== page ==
The Reality of Divorce: Stress, Anxiety, and Loss

The reality of divorce.jpg

There is a common misconception played out in the media today—it is one that is focused on the idea that life after divorce is one long and endless party—that you are “free” again, and that it is now time to once again revel in your singlehood. Quite frankly, I don’t want to paint the picture that you won’t experience some feelings of relief (depending on the terms and situation surrounding your divorce), but I also want to make you, the reader, aware that it is perfectly natural and quite okay to grieve for the life-altering transition that has just taken place.

No matter if you have been married for two years or twenty, facing the end of a marriage is hard. While you are entitled to be happy as a person, realize too that there are going to be the times when you feel stressed, anxious, sad, and forlorn—you are mourning the loss of what could have been. Just as when you deal with grief associated with the passing of a loved one, there are a range of emotions. Moreover, if you have responsibilities to attend to, such as your career and children, new dynamics are formed and there will be emotions attached that you will have to deal with as well.

Positive Steps Forward

There are some positive steps that you can take when dealing with the feelings of stress, anxiety, and loss that come with divorce. Consider the following:

  • As much as possible, stick to your routine. Try to keep up with your normal routine in order to create feelings of stability in your life. For example, if you usually go to a Zumba class on Thursday nights or get together with the boys for poker night on the first Saturday of each month—keep this up. Keeping a sense of order and continuity in your life will help ease some immediate worries that will be present as you adjust to your new life.
  • Stay healthy. Facing loss or grief can sometimes trigger a change in eating, exercising, or sleeping habits. In order to keep physical and mental energy and health up, take time to think about when and what you are eating, make time for a run or to head to the gym, and focus on getting quality sleep every night.
  • Prioritize decisions. It’s my advice to not make any sudden or huge decisions in the six months following your divorce. For instance, while you might need to find a new place to live, stick with what you know and throw off the urge to sell all of your belongings and move to France because you feel the change of scenery will do you good. Moreover, while some decisions will have to be made, such as separating bank accounts, selling off joint possessions, and the like, don’t focus on other life altering changes, like pursuing a new career, until the dust has settled.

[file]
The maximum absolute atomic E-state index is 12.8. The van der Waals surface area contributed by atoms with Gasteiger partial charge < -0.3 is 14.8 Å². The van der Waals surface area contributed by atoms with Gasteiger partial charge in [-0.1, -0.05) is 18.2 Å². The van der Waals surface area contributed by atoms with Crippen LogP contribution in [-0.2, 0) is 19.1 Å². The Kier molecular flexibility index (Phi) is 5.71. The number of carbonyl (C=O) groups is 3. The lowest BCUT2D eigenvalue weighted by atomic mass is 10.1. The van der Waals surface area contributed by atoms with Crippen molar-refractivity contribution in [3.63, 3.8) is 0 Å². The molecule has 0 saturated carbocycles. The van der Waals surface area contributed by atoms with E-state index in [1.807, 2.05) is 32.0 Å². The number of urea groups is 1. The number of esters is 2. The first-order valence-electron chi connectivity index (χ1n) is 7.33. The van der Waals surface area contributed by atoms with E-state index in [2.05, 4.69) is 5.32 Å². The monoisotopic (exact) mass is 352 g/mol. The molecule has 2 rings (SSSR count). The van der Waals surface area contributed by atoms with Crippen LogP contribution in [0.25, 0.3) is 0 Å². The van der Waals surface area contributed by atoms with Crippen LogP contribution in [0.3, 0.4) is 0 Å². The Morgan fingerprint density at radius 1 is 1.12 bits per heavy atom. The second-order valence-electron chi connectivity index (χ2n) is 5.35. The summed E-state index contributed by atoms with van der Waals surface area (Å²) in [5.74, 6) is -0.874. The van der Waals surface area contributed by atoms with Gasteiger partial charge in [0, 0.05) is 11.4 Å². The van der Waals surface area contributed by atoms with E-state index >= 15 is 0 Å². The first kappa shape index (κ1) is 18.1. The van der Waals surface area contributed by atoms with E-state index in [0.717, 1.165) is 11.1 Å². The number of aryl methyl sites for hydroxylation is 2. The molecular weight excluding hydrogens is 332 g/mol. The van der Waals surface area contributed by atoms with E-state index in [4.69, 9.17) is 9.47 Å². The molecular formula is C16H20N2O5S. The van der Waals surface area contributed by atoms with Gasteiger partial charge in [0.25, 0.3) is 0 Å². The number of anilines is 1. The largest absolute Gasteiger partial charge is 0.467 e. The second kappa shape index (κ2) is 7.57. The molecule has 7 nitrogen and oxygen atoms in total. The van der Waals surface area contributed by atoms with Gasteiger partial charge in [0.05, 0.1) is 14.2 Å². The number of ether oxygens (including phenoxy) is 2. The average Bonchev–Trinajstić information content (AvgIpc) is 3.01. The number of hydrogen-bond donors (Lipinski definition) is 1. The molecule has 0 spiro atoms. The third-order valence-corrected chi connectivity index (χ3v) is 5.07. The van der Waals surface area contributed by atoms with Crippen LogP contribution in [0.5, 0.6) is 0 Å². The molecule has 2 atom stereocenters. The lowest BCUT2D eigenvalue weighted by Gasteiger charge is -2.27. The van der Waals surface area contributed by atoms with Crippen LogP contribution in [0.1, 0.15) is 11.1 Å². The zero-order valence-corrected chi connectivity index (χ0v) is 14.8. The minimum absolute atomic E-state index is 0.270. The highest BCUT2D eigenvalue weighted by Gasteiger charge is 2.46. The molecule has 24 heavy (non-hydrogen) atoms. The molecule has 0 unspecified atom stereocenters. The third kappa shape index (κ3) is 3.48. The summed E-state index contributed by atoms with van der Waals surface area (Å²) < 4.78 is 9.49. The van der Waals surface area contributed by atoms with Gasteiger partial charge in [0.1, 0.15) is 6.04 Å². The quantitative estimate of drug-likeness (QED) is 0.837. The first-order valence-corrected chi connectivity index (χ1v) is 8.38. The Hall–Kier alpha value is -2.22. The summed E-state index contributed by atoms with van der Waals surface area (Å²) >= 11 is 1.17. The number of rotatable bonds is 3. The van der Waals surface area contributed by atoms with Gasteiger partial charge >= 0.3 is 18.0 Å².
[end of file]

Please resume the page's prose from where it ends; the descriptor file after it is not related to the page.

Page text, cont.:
• Realize you don’t have to go it alone. Every person on this planet needs emotional support at some point in their life to combat feelings of sadness, depression, or isolation. Along with the legal help that you need pertaining to your divorce, enlist the help of your family, friends, or even an Executive Grief Coach to help with the release of anger and frustration.
  • Focus on the future—and the belief you can be happy. When the time feels right, start to imagine what the future looks like for you. Envision where you want to be, and start to create a plan that will allow it to become a reality. For example, if you do dream of moving to France, start the research that would facilitate such a move. Realize that you can make your dreams a reality—you do not have to be stuck in the past or allow sadness and loss to make a permanent home in your heart and mind.
  • Stay positive. I do not want you to think of yourself as a failure. While your marriage might have ended, your life will go on. This is a learning experience! Focus on your positive qualities and how this life event has allowed you to gain insight and grow as a person. By thinking positively, you will start to craft a positive future and you will be able to find your footing more quickly.

And if You Are Trying to Help Someone Else…

Being a friend, family member, co-worker, or employer of someone who has recently gone through a divorce can be challenging as well. You might be unsure of what to say. Are they happy or sad? Do they want to talk about it? Do they need time alone? What can I do to help?

Of course, there are many troubling questions that need answers—and the person might not be in a position to actually express how they feel or what they need from you. They might not yet be in a place yet where they know they need help or they might be suppressing their emotions, putting on a brave face to the world.   Here’s my advice to you:

  • Learn about the divorce process, even if you don’t have to face such an endeavor in your own life. Let me tell you that it is an intensive, overwhelming experience. There are many ways to divorce and the individual in your life might need a sounding board.
  • Listen, listen, and keep listening. This is probably one of the best gifts and forms of support you can offer. Just as when a person loses their partner or spouse to death, there is the need to tell and retell the story. This might be the opportunity for your friend to take the first step to recovery, and may help them separate emotional worries from legal and financial concerns.
  • Be patatient. No matter if you are a friend, family member, co-worker, or employer, provide comfort through your ability to be patient and supportive. Right now, you have someone in your life who is struggling, and likely not operating on all cylinders, as hard as they may be trying to do so. Recognize that their life has been changed, and ask them how you can help.

For more information about how to help someone face divorce and move on with their life, or if you are struggling with issues in your own life, visit I invite you to explore my website and contact me today for help.

Mary Ellen Wasielewski